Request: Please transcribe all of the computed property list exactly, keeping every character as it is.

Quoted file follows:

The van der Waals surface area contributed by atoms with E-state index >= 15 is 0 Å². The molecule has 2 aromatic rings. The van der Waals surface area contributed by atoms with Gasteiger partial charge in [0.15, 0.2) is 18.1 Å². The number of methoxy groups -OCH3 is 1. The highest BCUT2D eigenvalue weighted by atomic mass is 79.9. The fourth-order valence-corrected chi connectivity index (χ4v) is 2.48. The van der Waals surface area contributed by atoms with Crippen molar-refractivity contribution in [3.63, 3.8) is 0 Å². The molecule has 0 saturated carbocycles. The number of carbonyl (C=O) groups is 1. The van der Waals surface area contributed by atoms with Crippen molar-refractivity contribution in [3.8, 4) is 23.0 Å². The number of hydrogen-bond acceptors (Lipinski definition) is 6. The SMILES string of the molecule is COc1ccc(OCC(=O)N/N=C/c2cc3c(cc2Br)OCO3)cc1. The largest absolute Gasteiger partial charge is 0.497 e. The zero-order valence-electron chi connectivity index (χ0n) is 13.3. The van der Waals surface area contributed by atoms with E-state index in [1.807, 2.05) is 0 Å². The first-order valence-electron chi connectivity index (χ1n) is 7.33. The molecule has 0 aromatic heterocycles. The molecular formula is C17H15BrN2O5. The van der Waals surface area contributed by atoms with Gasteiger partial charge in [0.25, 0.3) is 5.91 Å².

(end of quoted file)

The van der Waals surface area contributed by atoms with E-state index >= 15 is 0 Å². The molecule has 2 aromatic rings. The van der Waals surface area contributed by atoms with Gasteiger partial charge in [0.15, 0.2) is 18.1 Å². The number of methoxy groups -OCH3 is 1. The highest BCUT2D eigenvalue weighted by atomic mass is 79.9. The fourth-order valence-corrected chi connectivity index (χ4v) is 2.48. The van der Waals surface area contributed by atoms with Crippen molar-refractivity contribution in [3.63, 3.8) is 0 Å². The molecule has 0 saturated carbocycles. The number of carbonyl (C=O) groups is 1. The van der Waals surface area contributed by atoms with Crippen molar-refractivity contribution in [3.8, 4) is 23.0 Å². The number of hydrogen-bond acceptors (Lipinski definition) is 6. The SMILES string of the molecule is COc1ccc(OCC(=O)N/N=C/c2cc3c(cc2Br)OCO3)cc1. The largest absolute Gasteiger partial charge is 0.497 e. The zero-order valence-electron chi connectivity index (χ0n) is 13.3. The van der Waals surface area contributed by atoms with E-state index in [1.807, 2.05) is 0 Å². The first-order valence-electron chi connectivity index (χ1n) is 7.33. The molecule has 0 aromatic heterocycles. The molecular formula is C17H15BrN2O5. The van der Waals surface area contributed by atoms with Gasteiger partial charge in [0.25, 0.3) is 5.91 Å².